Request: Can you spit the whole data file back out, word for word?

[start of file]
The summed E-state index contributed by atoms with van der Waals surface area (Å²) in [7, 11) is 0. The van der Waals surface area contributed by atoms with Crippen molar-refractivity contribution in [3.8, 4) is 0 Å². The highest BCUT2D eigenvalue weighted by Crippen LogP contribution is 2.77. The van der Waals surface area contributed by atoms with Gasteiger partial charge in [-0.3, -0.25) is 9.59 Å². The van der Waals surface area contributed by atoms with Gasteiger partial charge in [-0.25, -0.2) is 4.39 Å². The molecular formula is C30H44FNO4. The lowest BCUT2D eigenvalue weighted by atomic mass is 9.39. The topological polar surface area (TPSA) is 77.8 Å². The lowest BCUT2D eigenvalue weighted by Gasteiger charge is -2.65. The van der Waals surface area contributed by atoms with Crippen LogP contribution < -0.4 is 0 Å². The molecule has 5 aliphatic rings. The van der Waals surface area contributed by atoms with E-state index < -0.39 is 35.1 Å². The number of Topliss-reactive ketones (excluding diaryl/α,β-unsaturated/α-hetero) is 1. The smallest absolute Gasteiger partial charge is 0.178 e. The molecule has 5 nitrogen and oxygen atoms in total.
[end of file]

The summed E-state index contributed by atoms with van der Waals surface area (Å²) in [7, 11) is 0. The van der Waals surface area contributed by atoms with Crippen molar-refractivity contribution in [3.8, 4) is 0 Å². The highest BCUT2D eigenvalue weighted by Crippen LogP contribution is 2.77. The van der Waals surface area contributed by atoms with Gasteiger partial charge in [-0.3, -0.25) is 9.59 Å². The van der Waals surface area contributed by atoms with Gasteiger partial charge in [-0.25, -0.2) is 4.39 Å². The molecular formula is C30H44FNO4. The lowest BCUT2D eigenvalue weighted by atomic mass is 9.39. The topological polar surface area (TPSA) is 77.8 Å². The lowest BCUT2D eigenvalue weighted by Gasteiger charge is -2.65. The van der Waals surface area contributed by atoms with Crippen LogP contribution < -0.4 is 0 Å². The molecule has 5 aliphatic rings. The van der Waals surface area contributed by atoms with E-state index < -0.39 is 35.1 Å². The number of Topliss-reactive ketones (excluding diaryl/α,β-unsaturated/α-hetero) is 1. The smallest absolute Gasteiger partial charge is 0.178 e. The molecule has 5 nitrogen and oxygen atoms in total.